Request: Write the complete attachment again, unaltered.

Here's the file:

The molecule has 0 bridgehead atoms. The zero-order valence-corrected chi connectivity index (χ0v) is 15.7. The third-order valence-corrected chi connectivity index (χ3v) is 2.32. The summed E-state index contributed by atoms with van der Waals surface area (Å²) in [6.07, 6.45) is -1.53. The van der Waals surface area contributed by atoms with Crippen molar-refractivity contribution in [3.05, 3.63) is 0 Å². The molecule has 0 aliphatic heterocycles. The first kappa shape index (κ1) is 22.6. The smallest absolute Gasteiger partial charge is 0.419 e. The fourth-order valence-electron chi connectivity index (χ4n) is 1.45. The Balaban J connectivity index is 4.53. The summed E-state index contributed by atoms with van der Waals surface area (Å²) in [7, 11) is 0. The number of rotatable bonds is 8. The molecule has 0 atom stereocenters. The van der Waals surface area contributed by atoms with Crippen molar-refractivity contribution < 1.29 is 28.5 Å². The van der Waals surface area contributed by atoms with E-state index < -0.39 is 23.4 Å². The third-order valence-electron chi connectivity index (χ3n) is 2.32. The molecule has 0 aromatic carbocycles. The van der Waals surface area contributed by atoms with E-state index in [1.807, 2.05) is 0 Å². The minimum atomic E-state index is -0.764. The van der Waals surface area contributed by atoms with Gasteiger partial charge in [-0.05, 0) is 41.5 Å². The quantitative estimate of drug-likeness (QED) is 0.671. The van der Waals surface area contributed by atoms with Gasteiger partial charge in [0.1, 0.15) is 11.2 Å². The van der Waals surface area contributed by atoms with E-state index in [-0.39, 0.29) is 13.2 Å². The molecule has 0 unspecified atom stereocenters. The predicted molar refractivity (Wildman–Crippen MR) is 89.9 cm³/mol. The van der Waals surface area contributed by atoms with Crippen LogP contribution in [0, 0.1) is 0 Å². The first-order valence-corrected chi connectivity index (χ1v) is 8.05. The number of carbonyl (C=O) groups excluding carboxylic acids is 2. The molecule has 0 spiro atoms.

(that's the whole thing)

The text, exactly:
The molecule has 0 bridgehead atoms. The zero-order valence-corrected chi connectivity index (χ0v) is 15.7. The third-order valence-corrected chi connectivity index (χ3v) is 2.32. The summed E-state index contributed by atoms with van der Waals surface area (Å²) in [6.07, 6.45) is -1.53. The van der Waals surface area contributed by atoms with Crippen molar-refractivity contribution in [3.05, 3.63) is 0 Å². The molecule has 0 aliphatic heterocycles. The first kappa shape index (κ1) is 22.6. The smallest absolute Gasteiger partial charge is 0.419 e. The fourth-order valence-electron chi connectivity index (χ4n) is 1.45. The Balaban J connectivity index is 4.53. The summed E-state index contributed by atoms with van der Waals surface area (Å²) in [7, 11) is 0. The number of rotatable bonds is 8. The molecule has 0 atom stereocenters. The van der Waals surface area contributed by atoms with Crippen molar-refractivity contribution < 1.29 is 28.5 Å². The van der Waals surface area contributed by atoms with E-state index < -0.39 is 23.4 Å². The third-order valence-electron chi connectivity index (χ3n) is 2.32. The molecule has 0 aromatic carbocycles. The van der Waals surface area contributed by atoms with E-state index in [1.807, 2.05) is 0 Å². The minimum atomic E-state index is -0.764. The van der Waals surface area contributed by atoms with Gasteiger partial charge in [-0.05, 0) is 41.5 Å². The quantitative estimate of drug-likeness (QED) is 0.671. The van der Waals surface area contributed by atoms with Gasteiger partial charge in [0.1, 0.15) is 11.2 Å². The van der Waals surface area contributed by atoms with E-state index in [-0.39, 0.29) is 13.2 Å². The molecule has 0 unspecified atom stereocenters. The predicted molar refractivity (Wildman–Crippen MR) is 89.9 cm³/mol. The van der Waals surface area contributed by atoms with Crippen LogP contribution in [0, 0.1) is 0 Å². The first-order valence-corrected chi connectivity index (χ1v) is 8.05. The number of carbonyl (C=O) groups excluding carboxylic acids is 2. The molecule has 0 spiro atoms.